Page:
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SV-SM twists Golden Rule



Published: Sun, February 16, 2003 @ 12:00 a.m.



Today is an unofficial holiday for high school athletic programs that do their best to circumvent the rules anyway, anyhow, anywhere.

This was to have been the day that the Ohio High School Athletic Association was to hear an appeal by basketball superstar LeBron James and Akron St. Vincent-St. Mary on regaining his high school eligibility after having it yanked on Jan. 30 for accepting gifts from a Cleveland merchant.

Instead, officials of the most famous private school in the nation stood by and did nothing while the James family found a "free" attorney to sue the OHSAA in a Summit County court and get the ban temporarily rescinded.

Their argument was that the future NBA millionaire would be harmed by not playing in his final 10-or-so high school games.

Hypocritical message

In unveiling his latest court move, Ohio's greatest player flip-flopped from future millionaire to oppressed victim while coach Dru Joyce and Athletics Director Grant Innocenzi whistled softly and twiddled their thumbs.

Hypocrisy 101 -- no one teaches it better than Akron SV-SM.

The message that the school with the best high school basketball team in the nation is sending to its students is simple: We will abide by the rules of our governing body unless we don't like them.

Then we'll sue for special treatment.

It's an interesting twist on the Golden Rule that should be part of a Catholic school's agenda.

This is no knock against James' skills on the court. He deserves every penny he'll be tossed for being the NBA's top draft pick in June and the shoes he endorses and whatever else (Hummers, free auto insurance) he's asked to pitch.

As the parent of a high school athlete, what fries my bacon is how James, his handlers and SV-SM want it both ways -- to be high school champions while living the life of luxury that amateurs aren't suppose to enjoy because they haven't earned it.

No common sense

If James truly wanted to be the best high school athlete in the land, a little common sense was required. His mother, Gloria, reportedly is unemployed, yet her son wears the finest fashions, has all the high-tech electronic gizmos, has security guards at his side and a luxury vehicle.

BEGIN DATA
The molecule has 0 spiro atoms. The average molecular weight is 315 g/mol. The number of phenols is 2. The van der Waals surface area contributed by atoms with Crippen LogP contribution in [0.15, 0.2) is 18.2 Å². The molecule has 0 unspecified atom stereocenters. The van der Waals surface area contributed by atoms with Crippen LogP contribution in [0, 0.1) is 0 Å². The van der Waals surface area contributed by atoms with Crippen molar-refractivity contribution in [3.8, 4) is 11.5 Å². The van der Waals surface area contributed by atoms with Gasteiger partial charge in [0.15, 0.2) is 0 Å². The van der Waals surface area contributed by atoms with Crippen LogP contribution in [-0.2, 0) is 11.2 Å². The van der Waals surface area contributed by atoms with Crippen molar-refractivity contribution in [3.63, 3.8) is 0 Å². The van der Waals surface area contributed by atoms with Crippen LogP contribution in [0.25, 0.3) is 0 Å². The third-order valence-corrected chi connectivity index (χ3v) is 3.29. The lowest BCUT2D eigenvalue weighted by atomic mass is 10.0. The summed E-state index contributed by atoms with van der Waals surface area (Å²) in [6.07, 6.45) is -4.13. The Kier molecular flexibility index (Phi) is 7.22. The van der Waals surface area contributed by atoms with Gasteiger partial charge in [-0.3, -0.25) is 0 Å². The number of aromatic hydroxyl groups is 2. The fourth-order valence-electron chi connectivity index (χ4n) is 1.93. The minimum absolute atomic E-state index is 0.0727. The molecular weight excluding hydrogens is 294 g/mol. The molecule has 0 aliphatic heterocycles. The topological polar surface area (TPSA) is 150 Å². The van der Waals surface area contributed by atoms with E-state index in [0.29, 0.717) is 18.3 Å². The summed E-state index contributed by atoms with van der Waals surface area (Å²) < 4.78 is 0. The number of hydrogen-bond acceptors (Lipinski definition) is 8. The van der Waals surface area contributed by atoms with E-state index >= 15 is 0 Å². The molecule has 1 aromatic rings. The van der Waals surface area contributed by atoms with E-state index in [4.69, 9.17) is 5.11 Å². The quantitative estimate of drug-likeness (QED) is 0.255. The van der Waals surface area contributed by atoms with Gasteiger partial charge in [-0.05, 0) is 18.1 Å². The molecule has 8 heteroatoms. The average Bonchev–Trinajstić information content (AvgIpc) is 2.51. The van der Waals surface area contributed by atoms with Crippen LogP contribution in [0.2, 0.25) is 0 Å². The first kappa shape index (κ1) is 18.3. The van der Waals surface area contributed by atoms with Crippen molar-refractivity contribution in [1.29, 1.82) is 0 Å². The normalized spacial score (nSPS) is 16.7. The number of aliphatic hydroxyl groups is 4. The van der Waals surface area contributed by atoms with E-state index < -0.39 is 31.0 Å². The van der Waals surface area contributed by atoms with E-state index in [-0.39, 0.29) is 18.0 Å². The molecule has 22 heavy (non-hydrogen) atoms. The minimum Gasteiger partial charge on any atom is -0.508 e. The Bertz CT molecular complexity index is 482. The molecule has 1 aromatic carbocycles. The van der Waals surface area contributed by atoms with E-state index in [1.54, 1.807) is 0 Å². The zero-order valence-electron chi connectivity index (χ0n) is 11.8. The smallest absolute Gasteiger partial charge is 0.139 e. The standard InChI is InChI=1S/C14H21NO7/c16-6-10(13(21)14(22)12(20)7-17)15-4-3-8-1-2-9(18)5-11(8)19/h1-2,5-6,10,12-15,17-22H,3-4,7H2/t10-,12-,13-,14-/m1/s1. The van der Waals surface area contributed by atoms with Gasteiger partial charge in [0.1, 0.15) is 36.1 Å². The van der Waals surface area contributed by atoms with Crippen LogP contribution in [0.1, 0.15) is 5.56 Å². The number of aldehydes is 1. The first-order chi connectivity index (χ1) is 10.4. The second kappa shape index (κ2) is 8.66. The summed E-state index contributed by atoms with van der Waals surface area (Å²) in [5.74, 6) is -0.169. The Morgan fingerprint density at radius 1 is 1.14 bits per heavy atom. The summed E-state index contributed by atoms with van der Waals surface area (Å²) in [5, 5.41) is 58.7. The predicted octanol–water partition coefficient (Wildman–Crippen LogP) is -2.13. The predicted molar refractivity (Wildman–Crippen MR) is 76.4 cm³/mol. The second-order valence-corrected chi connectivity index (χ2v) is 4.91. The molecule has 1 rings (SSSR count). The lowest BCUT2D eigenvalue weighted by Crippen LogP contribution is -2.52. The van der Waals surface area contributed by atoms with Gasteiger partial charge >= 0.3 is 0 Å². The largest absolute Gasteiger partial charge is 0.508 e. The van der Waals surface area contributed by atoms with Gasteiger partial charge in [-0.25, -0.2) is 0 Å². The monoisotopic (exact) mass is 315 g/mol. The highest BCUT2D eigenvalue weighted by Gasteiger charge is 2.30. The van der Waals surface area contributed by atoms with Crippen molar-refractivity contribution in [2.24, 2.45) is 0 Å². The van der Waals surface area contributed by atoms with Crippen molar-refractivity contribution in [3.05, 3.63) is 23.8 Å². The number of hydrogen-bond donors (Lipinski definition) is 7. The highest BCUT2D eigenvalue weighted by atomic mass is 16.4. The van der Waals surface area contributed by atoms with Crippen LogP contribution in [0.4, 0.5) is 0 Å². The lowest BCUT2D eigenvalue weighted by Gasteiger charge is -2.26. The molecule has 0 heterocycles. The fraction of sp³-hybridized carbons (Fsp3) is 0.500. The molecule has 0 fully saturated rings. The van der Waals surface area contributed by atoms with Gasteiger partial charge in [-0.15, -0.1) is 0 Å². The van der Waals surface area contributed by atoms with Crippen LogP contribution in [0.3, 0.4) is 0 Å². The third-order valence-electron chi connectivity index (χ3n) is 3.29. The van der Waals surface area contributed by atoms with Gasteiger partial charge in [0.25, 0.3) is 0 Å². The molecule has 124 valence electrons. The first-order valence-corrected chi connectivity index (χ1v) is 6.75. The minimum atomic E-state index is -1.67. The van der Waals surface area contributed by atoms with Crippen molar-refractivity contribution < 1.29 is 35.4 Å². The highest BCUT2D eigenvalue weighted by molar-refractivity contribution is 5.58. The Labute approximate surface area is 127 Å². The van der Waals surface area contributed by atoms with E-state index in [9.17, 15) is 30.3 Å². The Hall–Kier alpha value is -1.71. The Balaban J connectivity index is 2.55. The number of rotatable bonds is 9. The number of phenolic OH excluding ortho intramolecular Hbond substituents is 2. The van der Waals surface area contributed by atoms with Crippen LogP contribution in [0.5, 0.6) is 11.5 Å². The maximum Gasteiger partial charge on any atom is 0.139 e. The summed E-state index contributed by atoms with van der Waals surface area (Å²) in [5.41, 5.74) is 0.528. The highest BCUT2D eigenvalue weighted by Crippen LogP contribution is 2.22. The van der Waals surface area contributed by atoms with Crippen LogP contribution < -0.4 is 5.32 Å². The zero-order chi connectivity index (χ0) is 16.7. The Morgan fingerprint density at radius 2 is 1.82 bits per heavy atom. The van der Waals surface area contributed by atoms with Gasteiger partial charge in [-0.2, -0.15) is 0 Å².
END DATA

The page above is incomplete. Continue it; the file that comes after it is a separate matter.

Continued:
Gloria's motto: If you've got it, flaunt it.

They've obviously got it.

The James family isn't even trying to pretend that money isn't already flowing into the family coffers.

Their actions are a slap in the face to athletes who play by the rules and parents and educators trying to teach the toughest lesson of all -- right from wrong.

SV-SM officials tried to win favor by claiming they are just a small private school who had no idea about the hoopla their prodigy's senior season would create.

Sounds good until you remember that SV-SM booked a farewell tour of the nation's arenas charging $30,000 a pop to boost its player acquisition fund.

Last weekend in New Jersey, King James proclaimed, "I just feel like LeBron James has got a big bull's-eye on him. I just have to stay focused and do the right things and play the right basketball."

Do the right things? Play the right basketball?

Why start now?

Most basketball fans don't care -- all they want is to see him play. They don't care if he's receiving gifts under the table or if his grade-point average boasts are inflated.

They also don't care that undefeated teams such as Poland and Lakeview in Ohio's Division II tournament have all-but-no chance of winning a state title against a professionally assembled touring machine.

LeBron James stopped being an amateur years ago. That his school has the gall to pretend he still is embarrasses us all.

As Akron native Chryssie Hynde once sang, "Way to go, O-Hi-Yo."

XTom Williams is a sportswriter for The Vindicator. Write to him at williams@vindy.com.




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